Forgotten Trails: Saga of Battle of Murder Creek comes to an end
Published 5:54 am Wednesday, February 27, 2008
Surprised, excited, panicky and caught dismounted in a trap of crossfire, Caller and his men acted more like wild men instead of the brave soldiers they had been moments before. They had only one thought in mind-to get out of there alive if they could and fast!
They made a mad, wild run toward where their horses, with trailing bridle reins, were wandering about the camp ground nibbling on bunches of grass. It was now every man for himself. Bravery, heroism and helping your fellow man just didn't exist. To hell with the man just ahead, who, just before reaching his horse caught an arrow in the shoulder, stumbled and fell and was trying to pull it out.
The running men frighteded some of the horses which shied and ran off, bridle reins trailing. Their owners tried desperately to catch them. Others caught their horses, swung into saddles, feeding them the spurs and making a dash for Burnt Corn swamp.
One man was trying to mount his horse when a rifle ball smacked the horse broadsided. The horse, in falling, knocked the man down, almost pinning him beneath but he jumped up and headed for the swamp. Another hadn't hit the saddle good before an arrow embedded itself in his horse's flank. The horse squealed, reared up on his hind feet, pawing the air with his front feet to dump the rider over backward, and then the horse ran off with the shaft of the arrow bobbling up and down.
Catching his horse, Col. Caller threw himself into the saddle. At the same time, a rifle ball plowed a furrow across the top of the horse's head. The horse dropped to his knees, throwing Caller, who landed on his stomach and skidded across the grass. Hatless, he jumped up and ran toward the swamp.
And just as suddenly as it had started, the battle of Burnt Corn was over, with the Indians in full command of their camp, and with only two white men in sight. One of them was dead and the other had an arrow in his shoulder and was trying to pull it out. With the butt of his rifle a young Indian buck knocked his brains out, then ripped his scalp off and waved it in the air.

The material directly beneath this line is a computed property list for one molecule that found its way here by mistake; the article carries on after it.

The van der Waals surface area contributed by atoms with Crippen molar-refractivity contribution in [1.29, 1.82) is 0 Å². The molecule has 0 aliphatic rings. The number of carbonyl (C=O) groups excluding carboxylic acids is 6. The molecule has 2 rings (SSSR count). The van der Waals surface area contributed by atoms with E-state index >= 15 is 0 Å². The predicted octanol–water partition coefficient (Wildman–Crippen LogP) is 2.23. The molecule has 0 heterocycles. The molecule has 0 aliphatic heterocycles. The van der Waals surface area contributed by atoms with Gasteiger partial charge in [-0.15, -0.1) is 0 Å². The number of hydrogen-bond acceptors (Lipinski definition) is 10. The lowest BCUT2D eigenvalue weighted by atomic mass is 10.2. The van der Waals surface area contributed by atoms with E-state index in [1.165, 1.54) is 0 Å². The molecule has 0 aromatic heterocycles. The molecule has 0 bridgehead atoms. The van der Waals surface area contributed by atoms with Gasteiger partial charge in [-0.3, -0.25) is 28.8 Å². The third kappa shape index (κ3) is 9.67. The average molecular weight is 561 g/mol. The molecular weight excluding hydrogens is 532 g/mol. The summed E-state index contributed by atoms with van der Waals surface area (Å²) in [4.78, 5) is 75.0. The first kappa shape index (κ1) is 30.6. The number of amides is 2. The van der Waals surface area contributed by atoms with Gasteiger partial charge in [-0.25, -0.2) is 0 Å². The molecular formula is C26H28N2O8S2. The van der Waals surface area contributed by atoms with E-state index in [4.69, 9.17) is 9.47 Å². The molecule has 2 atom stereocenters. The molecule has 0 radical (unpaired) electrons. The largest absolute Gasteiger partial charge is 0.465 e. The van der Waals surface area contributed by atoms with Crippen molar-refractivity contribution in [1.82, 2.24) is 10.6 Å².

Yo-o-o-hi-i-ye-e! The first scalp collected and in the first battle of the Creek War.
Dead Indians, two white men and several horses dotted the Indian campsite. There is no record of how many Indians were killed, and outside of two white men killed, 15 had been wounded. And if the Indians hadn't been such poor riflemen more than just two ghosts of Caller's men would be keeping company with the ghosts of Indians down there beside Brunt Corn on the camping ground.
In escaping from the Indians Col. Caller and Major Wood got lost and wandered for 15 days before they were found, half starved to death and their clothes torn into strings. Caller's men had all the Indian fighting they wanted. They mustered themselves out of service, and like whipped dogs, they headed for their home in different parts of the country.
Caller and his men received severe criticism for their attack on the Indians beside Burnt Corn, because of the fact that the Indians they tried to massacre were a party of friendly Indians who had been to Pensacola to trade and buy supplies and they were on their way home when Caller and his men, without any warning, attacked them.
Caller should have realized it wasn't Peter McQueen's party when he saw squaws and children along. And the conversation that took place between himself and Captain Simpson just before the attack would show that he didn't exactly care whether it was McQueen's party or not as long as they were Indians.
For years afterward, it was a common saying: that it was disgrace to all those who took part in the battle of Burnt Corn.
And thus the Battle of Burnt Corn was the first battle of the Creek War in Alabama. It enraged the Indians to such an extent they went on the warpath, and spurred on by their victory over the whites at Burnt Corn they banded together for a savage attack on Fort Mims at Boatyard Lake in Baldwin County.
Until next week, happy hunting!